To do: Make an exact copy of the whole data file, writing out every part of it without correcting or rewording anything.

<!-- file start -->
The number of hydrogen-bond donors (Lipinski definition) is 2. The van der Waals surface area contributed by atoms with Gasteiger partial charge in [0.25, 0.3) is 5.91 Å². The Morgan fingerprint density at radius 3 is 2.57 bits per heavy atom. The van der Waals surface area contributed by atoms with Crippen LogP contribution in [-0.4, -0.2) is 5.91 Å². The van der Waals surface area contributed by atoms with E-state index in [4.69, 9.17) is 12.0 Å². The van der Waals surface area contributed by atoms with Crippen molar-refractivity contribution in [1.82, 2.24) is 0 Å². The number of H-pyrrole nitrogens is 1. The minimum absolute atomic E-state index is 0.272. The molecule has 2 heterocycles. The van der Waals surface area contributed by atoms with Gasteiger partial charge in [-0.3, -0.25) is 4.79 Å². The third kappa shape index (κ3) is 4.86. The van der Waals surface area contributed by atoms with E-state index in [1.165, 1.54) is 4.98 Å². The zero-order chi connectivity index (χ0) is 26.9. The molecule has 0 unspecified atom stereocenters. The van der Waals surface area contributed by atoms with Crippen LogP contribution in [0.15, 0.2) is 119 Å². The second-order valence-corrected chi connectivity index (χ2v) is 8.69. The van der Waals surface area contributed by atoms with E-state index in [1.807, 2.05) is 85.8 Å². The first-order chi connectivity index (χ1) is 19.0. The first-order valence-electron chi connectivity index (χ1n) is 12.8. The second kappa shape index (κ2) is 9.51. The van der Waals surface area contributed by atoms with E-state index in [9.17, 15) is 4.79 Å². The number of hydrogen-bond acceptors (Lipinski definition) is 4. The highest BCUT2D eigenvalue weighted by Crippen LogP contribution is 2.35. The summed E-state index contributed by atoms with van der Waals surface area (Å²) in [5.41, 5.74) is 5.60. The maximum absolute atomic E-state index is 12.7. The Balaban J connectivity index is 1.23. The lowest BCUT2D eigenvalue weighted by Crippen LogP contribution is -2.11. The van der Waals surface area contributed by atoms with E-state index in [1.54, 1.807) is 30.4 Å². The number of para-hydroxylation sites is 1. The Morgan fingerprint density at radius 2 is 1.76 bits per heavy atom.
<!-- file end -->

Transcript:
The number of hydrogen-bond donors (Lipinski definition) is 2. The van der Waals surface area contributed by atoms with Gasteiger partial charge in [0.25, 0.3) is 5.91 Å². The Morgan fingerprint density at radius 3 is 2.57 bits per heavy atom. The van der Waals surface area contributed by atoms with Crippen LogP contribution in [-0.4, -0.2) is 5.91 Å². The van der Waals surface area contributed by atoms with E-state index in [4.69, 9.17) is 12.0 Å². The van der Waals surface area contributed by atoms with Crippen molar-refractivity contribution in [1.82, 2.24) is 0 Å². The number of H-pyrrole nitrogens is 1. The minimum absolute atomic E-state index is 0.272. The molecule has 2 heterocycles. The van der Waals surface area contributed by atoms with Gasteiger partial charge in [-0.3, -0.25) is 4.79 Å². The third kappa shape index (κ3) is 4.86. The van der Waals surface area contributed by atoms with E-state index in [1.165, 1.54) is 4.98 Å². The zero-order chi connectivity index (χ0) is 26.9. The molecule has 0 unspecified atom stereocenters. The van der Waals surface area contributed by atoms with Crippen LogP contribution in [0.15, 0.2) is 119 Å². The second-order valence-corrected chi connectivity index (χ2v) is 8.69. The van der Waals surface area contributed by atoms with E-state index in [1.807, 2.05) is 85.8 Å². The first-order chi connectivity index (χ1) is 19.0. The first-order valence-electron chi connectivity index (χ1n) is 12.8. The second kappa shape index (κ2) is 9.51. The van der Waals surface area contributed by atoms with E-state index in [9.17, 15) is 4.79 Å². The number of hydrogen-bond acceptors (Lipinski definition) is 4. The highest BCUT2D eigenvalue weighted by Crippen LogP contribution is 2.35. The summed E-state index contributed by atoms with van der Waals surface area (Å²) in [5.41, 5.74) is 5.60. The maximum absolute atomic E-state index is 12.7. The Balaban J connectivity index is 1.23. The lowest BCUT2D eigenvalue weighted by Crippen LogP contribution is -2.11. The van der Waals surface area contributed by atoms with E-state index in [1.54, 1.807) is 30.4 Å². The number of para-hydroxylation sites is 1. The Morgan fingerprint density at radius 2 is 1.76 bits per heavy atom.